The Rt. Rev. William E. Swing


President and Founding Trustee

Bishop William Swing is the President and Founder of the URI. Bishop Swing had the original vision of URI in 1993 in response to an invitation from the United Nations which asked him to host an interfaith service honoring the 50th anniversary of the signing of the UN Charter. Bishop Swing served as the Episcopal Bishop of California from 1980 until his retirement in 2006. In that capacity, he was a national and international leader in response to the AIDS crisis, co-founded Episcopal Community Services to address San Francisco’s homeless problem, and co-founded Community Bank of the Bay to support local businesses and the economy.

Bishop Swing is an inspirational speaker and an author, most recently of A Bishop's Quest: Founding a United Religions and The Sacred and the Silly: A Bishop's Playful and Eventful Life. Both books are available on; the proceeds of book sales will benefit URI.

URI Stories

Stopping the Islamization of Europe?

In the 17th century, the logical conclusion to interreligious conflict was holy war. A handful of extremists would argue for that conclusion today. But for most of us, violence in the name of God, any God, is not an answer, it is a blasphemy. But if the point is not to take up arms in the cause of exclusive righteousness, then what can people do to cope with the very real changes happening in their communities?

Lessons from Asia Minor

I couldn’t resist. URI’s newest Cooperation Circle resides in Siberia. And here are its members forming a circle. Striking, isn’t it? How did we ever go from a dream to Siberia? I..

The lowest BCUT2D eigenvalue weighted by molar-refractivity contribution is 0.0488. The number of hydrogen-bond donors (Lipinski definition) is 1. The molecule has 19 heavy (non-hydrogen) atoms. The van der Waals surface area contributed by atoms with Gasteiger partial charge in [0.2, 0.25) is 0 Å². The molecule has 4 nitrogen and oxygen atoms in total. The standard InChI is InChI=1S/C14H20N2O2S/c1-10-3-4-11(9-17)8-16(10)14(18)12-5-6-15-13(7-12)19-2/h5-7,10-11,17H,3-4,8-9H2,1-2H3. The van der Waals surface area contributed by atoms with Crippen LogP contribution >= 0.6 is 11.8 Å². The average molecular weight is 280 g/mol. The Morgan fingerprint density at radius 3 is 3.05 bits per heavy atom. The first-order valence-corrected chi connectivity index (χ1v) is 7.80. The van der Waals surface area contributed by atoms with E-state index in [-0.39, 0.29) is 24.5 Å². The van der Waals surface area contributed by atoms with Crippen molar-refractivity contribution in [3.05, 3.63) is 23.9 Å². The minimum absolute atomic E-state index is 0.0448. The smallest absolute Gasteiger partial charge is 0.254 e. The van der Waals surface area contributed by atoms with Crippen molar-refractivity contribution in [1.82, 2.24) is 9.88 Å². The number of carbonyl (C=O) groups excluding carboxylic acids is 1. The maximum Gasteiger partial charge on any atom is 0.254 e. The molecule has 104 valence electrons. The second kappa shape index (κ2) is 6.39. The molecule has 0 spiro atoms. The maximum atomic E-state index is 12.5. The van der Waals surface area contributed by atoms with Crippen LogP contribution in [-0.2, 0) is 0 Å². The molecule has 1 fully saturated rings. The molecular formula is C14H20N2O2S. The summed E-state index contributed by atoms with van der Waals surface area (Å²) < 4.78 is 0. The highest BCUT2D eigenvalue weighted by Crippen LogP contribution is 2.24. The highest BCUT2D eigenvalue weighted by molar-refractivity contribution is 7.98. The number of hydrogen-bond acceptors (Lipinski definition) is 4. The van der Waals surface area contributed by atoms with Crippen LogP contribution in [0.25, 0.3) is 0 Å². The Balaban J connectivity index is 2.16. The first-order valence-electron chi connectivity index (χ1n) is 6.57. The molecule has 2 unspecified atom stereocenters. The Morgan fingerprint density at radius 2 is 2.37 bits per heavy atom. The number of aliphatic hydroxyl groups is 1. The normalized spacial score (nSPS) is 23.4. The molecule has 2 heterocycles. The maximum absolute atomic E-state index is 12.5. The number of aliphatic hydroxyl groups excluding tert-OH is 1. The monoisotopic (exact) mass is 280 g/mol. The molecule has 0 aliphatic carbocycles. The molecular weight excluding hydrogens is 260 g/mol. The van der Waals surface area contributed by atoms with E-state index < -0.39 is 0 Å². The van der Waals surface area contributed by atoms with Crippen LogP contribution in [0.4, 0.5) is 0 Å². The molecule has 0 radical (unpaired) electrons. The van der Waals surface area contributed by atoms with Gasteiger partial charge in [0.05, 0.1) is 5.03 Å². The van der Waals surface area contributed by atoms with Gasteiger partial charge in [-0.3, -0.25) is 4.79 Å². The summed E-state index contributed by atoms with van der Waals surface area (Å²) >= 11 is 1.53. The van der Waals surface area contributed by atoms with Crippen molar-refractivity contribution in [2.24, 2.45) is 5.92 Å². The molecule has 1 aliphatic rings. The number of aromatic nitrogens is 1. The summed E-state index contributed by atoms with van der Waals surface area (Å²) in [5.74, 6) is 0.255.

In Memorium

Remarks about Richard Goldman by the Right Reverend William E. Swing, delivered December 3, 2010.

Making Sense of Copenhagen

The United Nations Climate Change Conference in Copenhagen, in December 2009, has come and gone. How to interpret its impact is the question?  Pessimistic voices declare that its goal of a binding agreement among nations failed miserably and that the venue of small and large nations together was far too unwieldy to arrive at a meaningful conclusion.  Optimistic voices are cheered that it happened at all.  That leading polluting nations arrived at a common intent to change and that Copenhagen represented only one stop on a long road, whose next steps are Mexico (2010) and beyond until a binding agreement is achieved.

A Climate Change Call to Action

The Global Council of the United Religions Initiative (URI) concurs with some 500 leaders of major faith communities of the world who, when gathered at the Parliament of the World’s Religions in Melbourne, Australia, in December 2009, issued a statement that “recognized that climate change is the single most important issue presently confronting us and all on Earth.”